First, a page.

mans opinion by this, worne out.

Post.
[360]

She holds her Vertue still, and I my mind.

Iach.

You must not so farre preferre her, 'fore ours of

Italy.

Posth.

Being so farre prouok'd as I was in France: I

would abate her nothing, though I professe my selfe her

[365]

Adorer, not her Friend.

Iach.

As faire, and as good: a kind of hand in hand

comparison, had beene something too faire, and too

good for any Lady in Britanie; if she went before others.

I haue seene as that Diamond of yours out‑lusters many

[370]

I haue beheld, I could not beleeue she excelled many:

but I haue not seene the most pretious Diamond that is,

nor you the Lady.

Post.

I prais'd her, as I rated her: so do I my Stone.

Iach.

What do you esteeme it at?

Post.
[375]

More then the world enioyes.

Iach.

Either your vnparagon'd Mistris is dead, or

she's out‑priz'd by a trifle.

Post.

You are mistaken: the one may be solde or gi­

uen, or if there were wealth enough for the purchases, or

[380]

merite for the guift. The other is not a thing for sale,

and onely the guift of the Gods.

Iach.

Which the Gods haue giuen you ?

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Right Column


Post.

Which by their Graces I will keepe.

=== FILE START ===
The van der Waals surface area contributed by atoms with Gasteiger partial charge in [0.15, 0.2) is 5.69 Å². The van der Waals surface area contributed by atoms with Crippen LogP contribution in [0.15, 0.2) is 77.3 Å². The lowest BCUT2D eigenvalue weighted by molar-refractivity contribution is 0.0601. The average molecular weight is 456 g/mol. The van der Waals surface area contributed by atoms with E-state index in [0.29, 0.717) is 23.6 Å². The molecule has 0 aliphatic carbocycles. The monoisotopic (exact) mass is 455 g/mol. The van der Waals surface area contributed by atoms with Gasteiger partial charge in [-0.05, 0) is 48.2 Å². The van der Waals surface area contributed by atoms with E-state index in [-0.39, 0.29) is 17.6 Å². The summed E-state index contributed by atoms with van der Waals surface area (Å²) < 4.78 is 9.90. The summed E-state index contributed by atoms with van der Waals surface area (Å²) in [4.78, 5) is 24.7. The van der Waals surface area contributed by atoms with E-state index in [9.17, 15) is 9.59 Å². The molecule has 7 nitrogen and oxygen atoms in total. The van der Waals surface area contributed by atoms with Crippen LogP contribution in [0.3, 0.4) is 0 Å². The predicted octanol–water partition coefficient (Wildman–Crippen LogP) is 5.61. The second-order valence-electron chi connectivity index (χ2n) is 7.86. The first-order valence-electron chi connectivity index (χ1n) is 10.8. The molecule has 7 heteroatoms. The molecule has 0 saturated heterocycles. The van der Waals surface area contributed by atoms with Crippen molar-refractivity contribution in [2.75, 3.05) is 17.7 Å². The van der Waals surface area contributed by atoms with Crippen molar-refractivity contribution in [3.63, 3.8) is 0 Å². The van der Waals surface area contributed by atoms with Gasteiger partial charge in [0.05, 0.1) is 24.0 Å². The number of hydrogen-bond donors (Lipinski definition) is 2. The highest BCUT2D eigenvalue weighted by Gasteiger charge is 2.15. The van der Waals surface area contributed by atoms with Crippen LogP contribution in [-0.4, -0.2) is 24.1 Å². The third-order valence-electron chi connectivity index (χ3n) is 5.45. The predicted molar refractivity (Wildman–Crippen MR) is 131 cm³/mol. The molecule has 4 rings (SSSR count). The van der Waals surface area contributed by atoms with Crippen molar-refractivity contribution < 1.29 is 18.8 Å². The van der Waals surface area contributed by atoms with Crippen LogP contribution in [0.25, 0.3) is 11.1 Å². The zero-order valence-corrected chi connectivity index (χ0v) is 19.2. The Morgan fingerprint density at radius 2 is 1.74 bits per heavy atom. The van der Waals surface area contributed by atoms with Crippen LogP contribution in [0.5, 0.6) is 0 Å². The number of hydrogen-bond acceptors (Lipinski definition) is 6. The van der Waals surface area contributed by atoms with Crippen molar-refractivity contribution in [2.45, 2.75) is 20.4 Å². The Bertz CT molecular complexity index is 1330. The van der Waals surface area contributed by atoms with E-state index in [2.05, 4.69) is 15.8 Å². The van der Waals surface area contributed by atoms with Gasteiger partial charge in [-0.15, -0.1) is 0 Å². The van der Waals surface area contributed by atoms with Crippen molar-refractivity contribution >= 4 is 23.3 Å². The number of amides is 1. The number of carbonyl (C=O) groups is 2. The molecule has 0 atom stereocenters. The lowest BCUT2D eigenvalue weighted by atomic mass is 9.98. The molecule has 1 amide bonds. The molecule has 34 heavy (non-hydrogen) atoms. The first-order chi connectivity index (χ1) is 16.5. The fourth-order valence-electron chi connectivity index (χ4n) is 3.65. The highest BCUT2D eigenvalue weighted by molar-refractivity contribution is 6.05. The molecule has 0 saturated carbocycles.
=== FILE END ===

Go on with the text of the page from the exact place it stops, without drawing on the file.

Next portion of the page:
Iach.

You may weare her in title yours: but you

[385]

know strange Fowle light vpon neighbouring Ponds.

Your Ring may be stolne too, so your brace of vnprizea­

ble Estimations, the one is but fraile, and the other Casu­

all;. A cunning Thiefe, or a (that way) accomplish'd

Courtier, would hazzard the winning both of first and

[390]

last.

Post.

Your Italy, containes none so accomplish'd a

Courtier to conuince the Honour of my Mistris: if in the

holding or losse of that, you terme her fraile, I do no­

thing doubt you haue store of Theeues, notwithstanding

[395]

I feare not my Ring.

Phil.

Let vs leaue heere, Gentlemen?

Post.

Sir, with all my heart. This worthy Signior I

thanke him, makes no stranger of me, we are familiar at

first.

Iach.
[400]

With fiue times so much conuersation, I should

get ground of your faire Mistris; make her go backe, e­

uen to the yeilding, had I admittance, and opportunitie

to friend.

Post.

No, no.

Iach.
[405]

I dare thereupon pawne the moytie of my E­

state, to your Ring, which in my opinion o're‑values it

something: but I make my wager rather against your